Meyers: That was the biggest challenge of making this record. We battled each other a lot to find a balance between the crazy cuts and digital glitches and noise, but also make it feel like it was played by a person—keeping some sort of life in it. We set out to mix that in-the-room, live hardcore-band feel with a cold digital landscape, and we really wanted to pull people in and out of it constantly. “You and You Alone” is a great example, where we took something that began as a really organic metalcore riff. It was sent to Shade and then chopped into a rhythmic, digitally cut-up riff, then sent back to me and I had to re-learn the riff with the structure he gave it. It was like the idea got sucked in and spat back out of a computer and became something new through that process. We tried to do that in all kinds of ways, depending on the song. We used samples instead of a guitar riff, and we made samples out of guitar leads and made themes with different pieces of what would’ve been nonsensical riffs on their own, but when turned into a sample and used in a repetitive way, has an unexpected melody.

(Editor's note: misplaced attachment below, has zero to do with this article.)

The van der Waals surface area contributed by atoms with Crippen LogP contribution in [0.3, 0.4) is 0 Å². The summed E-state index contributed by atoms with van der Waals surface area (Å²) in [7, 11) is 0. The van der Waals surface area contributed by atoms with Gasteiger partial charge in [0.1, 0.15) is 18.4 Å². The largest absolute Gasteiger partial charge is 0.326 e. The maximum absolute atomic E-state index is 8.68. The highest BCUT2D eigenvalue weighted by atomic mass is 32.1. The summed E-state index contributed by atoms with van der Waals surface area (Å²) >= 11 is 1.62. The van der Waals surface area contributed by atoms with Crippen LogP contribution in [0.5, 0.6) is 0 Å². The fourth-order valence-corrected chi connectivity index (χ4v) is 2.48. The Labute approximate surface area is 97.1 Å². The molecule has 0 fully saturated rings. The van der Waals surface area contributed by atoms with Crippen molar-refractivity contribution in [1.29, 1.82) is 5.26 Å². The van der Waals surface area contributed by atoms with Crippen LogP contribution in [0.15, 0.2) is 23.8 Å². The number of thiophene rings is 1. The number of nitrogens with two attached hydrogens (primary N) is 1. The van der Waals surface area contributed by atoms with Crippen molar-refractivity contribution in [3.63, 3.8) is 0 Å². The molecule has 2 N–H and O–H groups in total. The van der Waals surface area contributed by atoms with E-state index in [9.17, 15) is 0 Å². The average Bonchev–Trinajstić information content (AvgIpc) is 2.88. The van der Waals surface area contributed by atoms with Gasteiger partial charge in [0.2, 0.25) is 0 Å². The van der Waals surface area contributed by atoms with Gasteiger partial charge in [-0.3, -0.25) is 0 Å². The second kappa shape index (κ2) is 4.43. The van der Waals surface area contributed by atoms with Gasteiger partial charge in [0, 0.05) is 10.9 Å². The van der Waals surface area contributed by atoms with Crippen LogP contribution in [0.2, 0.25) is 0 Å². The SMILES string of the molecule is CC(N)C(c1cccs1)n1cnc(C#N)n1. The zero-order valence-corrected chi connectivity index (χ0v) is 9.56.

How did you guys approach arranging the glitched guitar parts on songs like “Swallowing the Rabbit Whole?”
Meyers: A lot of the stuff would come through accidents or an idea executed a little differently than we had in mind, but would still work. It’s just part of songwriting for us at this point, and we always try to make things very intentionally rhythmic. Even if something is rhythmically jarring, that’s intentional. It’s so easy in Ableton and Pro Tools to slide things around and you don’t have to relearn how to play a part every time you want to change it, so we were able to dig a lot deeper creatively because we had these tools at our disposal. We just had to remind ourselves to not make it perfect because that would ruin the whole thing. We still wanted to sound like a band.
“Cold.Metal.Place” is one of my favorite tracks on the album, and there’s a really cool passage with pinch harmonics panning around the stereo spectrum. Can you tell me how you mapped that idea out?